” is a broadcast radio program. It’s got about a dozen, fifteen stations across the country. After each broadcast it’s posted on a download site where you can download the radio show, but in that state it’s called a podcast. Right now it’s downloaded for free. We’re still running on monies from the National Science Foundation, which was a starter grant to try and make this work. It’s a radio show on science. I said, let’s invert the model (NPR where a journalist is the host interviewing a scientist), and have the host be the scientist, and the guest is not a scientist. The guest is honed from pop culture and the conversation is about any and all ways science may have influenced that person’s career. The value of this is the guest has a fan base that typically follows them wherever they are. Their fan base then follows them to a science talk show. I had Josh Groban, a singer. I said what percent of your audience are women and he said it fluctuates but it’s typically around 103% (laughing). We talked about science in his life. [Did] you know he won his elementary school science fair? This came out in the…that’s the whole point [of the program].
I interviewed Morgan Freeman. He’s hosting a science program now on the science channel [Through the Wormhole]….he grew up in Mississippi and could look out at the stars from his porch, always wondered what was going on out there, so we got to have that conversation. I Interviewed Nichelle Nichols of Star Trek. Did you know she wanted to be a singer, hoofer on Broadway? Her first year on Star Trek she said, this is just so I can pay my rent this year. I’m going back to Broadway. Until she met Martin Luther King at a fund raising party for the NAACP in Los Angeles, and he heard she was leaving the show. He said, you can’t do that. You can’t leave the show. You have a presence. You’re fourth in command on the ship. You’re female and you’re Black, this is without precedence in the history of television.
SK: Is Star Talk successful?
NT: It’s growing steadily, not exponentially but it’s growing monthly. Because of the budget limitation in the original grant proposal we said we’re going to market it through my social networks, my Facebook, Twitter. I’m about to hit 800,000 Twitter followers [928,092 as of Jan1st 2013].
SK: You’ve developed another career. You’ve been on Jimmy Fallon, Colbert… NT:
Yeah, all those guys. I did Colbert nine times… Well it’s tough. There’s a whole preparation for that…that I’m mentally ready. Hyperkinetic, actually.
SK: But it’s good. You’re reaching another audience. NT:
(laughs). And my Twitter handle is just Neil Tyson, @neiltyson
SK: Back to science. The Higgs Boson particle. Tell me what the discovery was, why it was important, and how do scientists feel about the fact that it’s portrayed as The God Particle? NT:
The particle wields more power in the particle kingdom than other particles do. It came to be know as the God particle just because of the power that it had. What it does is sets up a field where, if you’re a particle moving through that field, it decides how much mass you have. It does that by creating resistance to your motion through the field. One of the ways you can say if something has high mass is if you try to push it and it’s hard to push. It’s harder to push a van than it is to try and push a tricycle. So you say to yourself, this [van] is heavier. The physics way to say it is that it has more mass. Now you have particles and you’re blindfolded and I push this particle and it’s very hard, and I push that particle and it’s very easy. I make a measurement and I say this has the higher mass and this has a lower mass. This Higgs field interacts with these particles in such a way that it give it a mass for its behavior as it moves through [the field]. That’s what it does. It gives particles mass. This is a perfect analogy…I’ve yet to find a flaw in this analog. If you’re at a party in Hollywood and you’re some third string actor and you walk in no one is going to stop you for your autograph, so you can just move through the party unhindered, you come and go…no one even notices. You’re Tom Cruise and you enter the party then people collect around you and it’s much harder for you to move through the party. A-listers have high party mass (laughing), there’s a party field that grants party mass based on your celebrity level. It’s the exact same thing.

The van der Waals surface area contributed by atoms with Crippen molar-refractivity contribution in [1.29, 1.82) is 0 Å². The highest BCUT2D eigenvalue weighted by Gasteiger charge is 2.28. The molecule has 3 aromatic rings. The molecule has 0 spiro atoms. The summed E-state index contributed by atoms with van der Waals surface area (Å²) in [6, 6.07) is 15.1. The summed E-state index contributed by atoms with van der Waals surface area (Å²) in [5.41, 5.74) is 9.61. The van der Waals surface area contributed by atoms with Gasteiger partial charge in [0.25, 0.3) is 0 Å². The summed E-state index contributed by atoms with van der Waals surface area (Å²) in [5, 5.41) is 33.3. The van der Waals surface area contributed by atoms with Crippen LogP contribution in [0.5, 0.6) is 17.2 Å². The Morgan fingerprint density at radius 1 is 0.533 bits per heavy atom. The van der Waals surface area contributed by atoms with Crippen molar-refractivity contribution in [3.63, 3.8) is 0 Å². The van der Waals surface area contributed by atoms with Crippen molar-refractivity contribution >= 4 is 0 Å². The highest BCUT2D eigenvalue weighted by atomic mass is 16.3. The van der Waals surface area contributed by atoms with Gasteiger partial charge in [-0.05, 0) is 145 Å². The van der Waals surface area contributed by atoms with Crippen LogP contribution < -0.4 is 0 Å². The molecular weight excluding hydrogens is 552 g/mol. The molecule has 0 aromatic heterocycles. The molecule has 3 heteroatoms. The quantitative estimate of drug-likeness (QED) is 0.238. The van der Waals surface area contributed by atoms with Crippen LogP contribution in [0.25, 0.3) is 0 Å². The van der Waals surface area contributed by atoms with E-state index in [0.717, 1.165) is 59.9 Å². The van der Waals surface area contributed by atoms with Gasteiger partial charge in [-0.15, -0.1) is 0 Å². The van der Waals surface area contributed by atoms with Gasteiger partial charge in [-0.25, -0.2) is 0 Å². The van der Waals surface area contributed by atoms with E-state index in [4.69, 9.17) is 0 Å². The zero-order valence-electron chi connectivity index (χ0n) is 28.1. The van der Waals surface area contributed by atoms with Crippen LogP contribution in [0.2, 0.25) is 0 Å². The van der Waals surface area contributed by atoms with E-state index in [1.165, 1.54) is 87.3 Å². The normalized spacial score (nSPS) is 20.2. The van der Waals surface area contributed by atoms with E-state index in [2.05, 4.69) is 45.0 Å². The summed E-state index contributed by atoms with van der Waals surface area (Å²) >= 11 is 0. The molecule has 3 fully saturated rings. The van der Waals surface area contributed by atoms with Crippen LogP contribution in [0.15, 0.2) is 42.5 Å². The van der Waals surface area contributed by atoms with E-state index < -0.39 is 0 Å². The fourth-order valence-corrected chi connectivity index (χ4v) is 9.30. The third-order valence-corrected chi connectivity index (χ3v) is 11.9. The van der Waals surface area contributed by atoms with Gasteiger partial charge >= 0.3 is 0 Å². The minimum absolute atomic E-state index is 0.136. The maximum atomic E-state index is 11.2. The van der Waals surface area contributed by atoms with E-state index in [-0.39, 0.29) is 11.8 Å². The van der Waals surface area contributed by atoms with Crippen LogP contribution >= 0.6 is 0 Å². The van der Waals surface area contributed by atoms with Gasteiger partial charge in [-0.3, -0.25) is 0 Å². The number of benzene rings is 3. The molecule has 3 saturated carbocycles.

SK: You have a new book out? NT:
Yes, Space Chronicles; Facing the Ultimate Frontier.
That’s not the title I submitted it with. It was originally titled Failure to Launch: The dreams and delusions of space enthusiasts.
SK: Have you thought about writing a children’s or young adult book? NT:
That’s a excellent question, thank you for asking. There’s a book called, On The Day You Were Born…it’s a children’s book, illustrated…written in the 1990s (written by Debra Fraiser). It’s a narrative of all the things going on in the world and in the universe on the day you wee born. So, the Arctic Tern fly three hundred miles that day…the polar bear migrated…and Earth went this many miles around the sun. And I said, that’s the book I would have written…so I’m not compelled to write another children’s book. Because [this one] combines simple story telling, with real science and nature.
SK: You also did a book with Donald Goldsmith called Origins. It reminds me of a project that Asimov did in 1989 called Beginnings. It was exactly the same premise, from the Big Bang to the present day.
NT: Actually, any title you come up with Asimov has a book about it (laughing).
Sandra Kitt, the author of nearly 40 published novels worked for many years with Dr. Tyson as the Managing Director of the research library in astronomy and astrophysics at the Hayden.
Sandra was able to get the notoriously busy Dr. Tyson to agree to a sit-down conversation where he weighed in, with humor, on the Mars Mission, baseball, curiosity, Isaac Asimov, Tom Cruise, Higgs Boson, and writing.
You may learn more about Ms. Kitt at www.sandrakitt.com